In an October report titled North American Nat Cat UpdateGCube described the extent of recent damage and estimated the size of claims as “unprecedented”, despite greater awareness of extreme weather events.
“Large-scale losses such as the ones we experienced this summer always seem to take the industry by surprise, with extensive damages and sub-limits greatly exceeded, a common feature of emerging cat nat and extreme weather claims. “, says the report.
Hail in Texas in early summer 2022 resulted in solar losses estimated at more than $300 million – almost twice as severe as the major renewable losses of the past three years combined, and nearly ten times as severe as losses from Hurricane Hanna in 2020, GCube said.
In this context, GCube argued that a further market correction is needed to ensure “North American renewable energy projects are properly hedged against growing risks.”
For example, the report states that several solar losses exceeded sub-limits of up to $50 million as a result of cat nat events over the past two to three years.
“The magnitude of these excesses clearly demonstrates that market hardening still has some way to go to sustainably address nat cat losses,” the report said. “Without market hardening, sub-limits will continue to miss the mark.”
Lack of modeling is a ‘persistent problem’
The report notes that unmodeled extreme weather hazards have continued to drive most damage over the past two years, despite the availability of weather data, which the industry is “not making the best use of”. .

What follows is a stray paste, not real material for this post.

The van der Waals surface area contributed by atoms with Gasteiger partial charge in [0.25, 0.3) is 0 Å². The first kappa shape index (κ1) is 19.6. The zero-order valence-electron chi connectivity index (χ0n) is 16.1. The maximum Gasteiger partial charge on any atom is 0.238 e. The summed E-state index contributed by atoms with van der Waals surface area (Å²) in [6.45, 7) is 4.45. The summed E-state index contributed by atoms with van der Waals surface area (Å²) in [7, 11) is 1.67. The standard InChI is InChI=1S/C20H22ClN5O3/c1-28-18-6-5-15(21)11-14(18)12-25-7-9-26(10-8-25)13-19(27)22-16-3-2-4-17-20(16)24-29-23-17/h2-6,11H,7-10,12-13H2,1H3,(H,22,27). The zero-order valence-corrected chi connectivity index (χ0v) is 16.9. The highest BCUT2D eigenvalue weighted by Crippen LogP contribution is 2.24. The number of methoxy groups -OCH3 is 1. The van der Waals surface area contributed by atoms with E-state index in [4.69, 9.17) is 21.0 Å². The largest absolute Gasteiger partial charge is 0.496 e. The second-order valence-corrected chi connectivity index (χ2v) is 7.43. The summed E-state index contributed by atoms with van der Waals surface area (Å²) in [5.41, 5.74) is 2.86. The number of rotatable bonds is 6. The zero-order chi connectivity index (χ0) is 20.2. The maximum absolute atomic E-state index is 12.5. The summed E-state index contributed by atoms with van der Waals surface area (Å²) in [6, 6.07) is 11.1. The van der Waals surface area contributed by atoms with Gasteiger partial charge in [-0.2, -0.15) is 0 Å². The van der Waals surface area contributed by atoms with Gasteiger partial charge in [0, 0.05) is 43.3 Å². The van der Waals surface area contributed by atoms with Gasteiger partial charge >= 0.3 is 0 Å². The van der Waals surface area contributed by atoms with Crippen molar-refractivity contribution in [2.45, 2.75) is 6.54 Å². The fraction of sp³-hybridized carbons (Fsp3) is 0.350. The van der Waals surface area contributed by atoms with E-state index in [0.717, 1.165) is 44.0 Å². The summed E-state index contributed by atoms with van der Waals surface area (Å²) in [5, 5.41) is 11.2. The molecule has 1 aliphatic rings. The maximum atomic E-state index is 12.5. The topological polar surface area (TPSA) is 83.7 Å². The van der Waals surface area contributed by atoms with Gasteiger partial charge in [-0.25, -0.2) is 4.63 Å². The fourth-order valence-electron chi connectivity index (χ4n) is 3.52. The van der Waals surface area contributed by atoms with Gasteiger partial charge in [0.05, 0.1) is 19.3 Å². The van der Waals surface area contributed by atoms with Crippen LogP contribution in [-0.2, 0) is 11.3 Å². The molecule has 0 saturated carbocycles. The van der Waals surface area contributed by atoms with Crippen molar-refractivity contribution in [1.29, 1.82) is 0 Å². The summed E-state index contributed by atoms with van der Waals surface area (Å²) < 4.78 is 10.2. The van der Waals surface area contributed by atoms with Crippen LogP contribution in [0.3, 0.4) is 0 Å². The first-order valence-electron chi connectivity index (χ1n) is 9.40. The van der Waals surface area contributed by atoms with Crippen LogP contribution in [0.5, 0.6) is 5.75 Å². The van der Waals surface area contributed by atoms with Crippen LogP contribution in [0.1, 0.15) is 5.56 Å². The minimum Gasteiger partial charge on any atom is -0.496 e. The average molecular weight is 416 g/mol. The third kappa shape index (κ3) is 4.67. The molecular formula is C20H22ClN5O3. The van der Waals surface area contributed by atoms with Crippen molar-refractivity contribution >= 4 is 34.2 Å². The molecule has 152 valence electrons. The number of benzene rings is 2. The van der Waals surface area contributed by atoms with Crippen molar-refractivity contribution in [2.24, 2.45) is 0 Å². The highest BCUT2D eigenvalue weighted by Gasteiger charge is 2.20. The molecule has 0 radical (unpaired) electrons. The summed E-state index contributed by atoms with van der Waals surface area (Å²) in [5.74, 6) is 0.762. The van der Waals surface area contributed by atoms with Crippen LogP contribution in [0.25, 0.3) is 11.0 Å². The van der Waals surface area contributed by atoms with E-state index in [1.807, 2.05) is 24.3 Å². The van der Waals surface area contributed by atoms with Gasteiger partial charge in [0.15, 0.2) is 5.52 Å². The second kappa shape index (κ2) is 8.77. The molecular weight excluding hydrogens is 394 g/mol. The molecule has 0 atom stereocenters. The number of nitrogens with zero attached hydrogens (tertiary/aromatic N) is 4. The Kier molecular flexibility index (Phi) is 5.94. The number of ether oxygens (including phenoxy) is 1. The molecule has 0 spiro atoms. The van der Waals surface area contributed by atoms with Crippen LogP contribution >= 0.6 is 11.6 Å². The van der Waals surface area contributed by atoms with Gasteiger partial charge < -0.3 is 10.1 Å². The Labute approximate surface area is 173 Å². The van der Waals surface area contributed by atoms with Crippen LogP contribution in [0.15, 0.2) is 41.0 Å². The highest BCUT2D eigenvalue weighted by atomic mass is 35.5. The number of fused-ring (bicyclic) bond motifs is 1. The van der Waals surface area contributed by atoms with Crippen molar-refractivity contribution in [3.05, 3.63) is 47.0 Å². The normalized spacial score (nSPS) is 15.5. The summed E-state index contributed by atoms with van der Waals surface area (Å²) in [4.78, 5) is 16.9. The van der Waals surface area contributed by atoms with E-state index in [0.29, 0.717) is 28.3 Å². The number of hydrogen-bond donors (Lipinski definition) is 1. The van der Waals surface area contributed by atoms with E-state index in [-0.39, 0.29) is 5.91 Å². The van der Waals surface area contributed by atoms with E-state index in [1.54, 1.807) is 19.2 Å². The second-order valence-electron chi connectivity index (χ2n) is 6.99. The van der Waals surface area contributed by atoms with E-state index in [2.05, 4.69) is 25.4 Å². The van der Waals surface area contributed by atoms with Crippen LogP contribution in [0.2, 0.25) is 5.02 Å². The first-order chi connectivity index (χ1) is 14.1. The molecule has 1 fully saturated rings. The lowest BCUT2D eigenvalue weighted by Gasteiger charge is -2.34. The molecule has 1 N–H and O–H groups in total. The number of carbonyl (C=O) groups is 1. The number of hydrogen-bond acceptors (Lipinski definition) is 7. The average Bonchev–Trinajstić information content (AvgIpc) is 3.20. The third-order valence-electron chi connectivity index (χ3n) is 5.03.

Tornadoes were more difficult to forecast than hail because several events occurred outside of their traditional season and losses were grouped with other types of risk.
“The inability to distinguish between wind events clearly points to the need for a better understanding of non-traditional wind patterns,” the report said.
Additionally, the frequent incidence of solar losses across a range of extreme weather events suggests that the development of solar technology is “lagging behind” when it comes to improving weather resistance.
Supply chain issues
The U.S. renewable energy market has also been badly hit by global supply chain compression and rising parts costs, GCube said.
“We anticipate this will be a significant complicating factor in repairing damage caused by natural disasters and extreme weather events,” the report said. “This presents an increasing challenge for insurers as owners seek to mitigate their skyrocketing construction and repair costs, as well as any potential loss of revenue.”
Price increases have also exacerbated the market’s search for the profitability of solar and wind technologies, the report notes. This in turn can reduce the resiliency of installments to weather events.
In solar, for example, thinner glass panels have recently been used to reduce the raw materials needed for construction.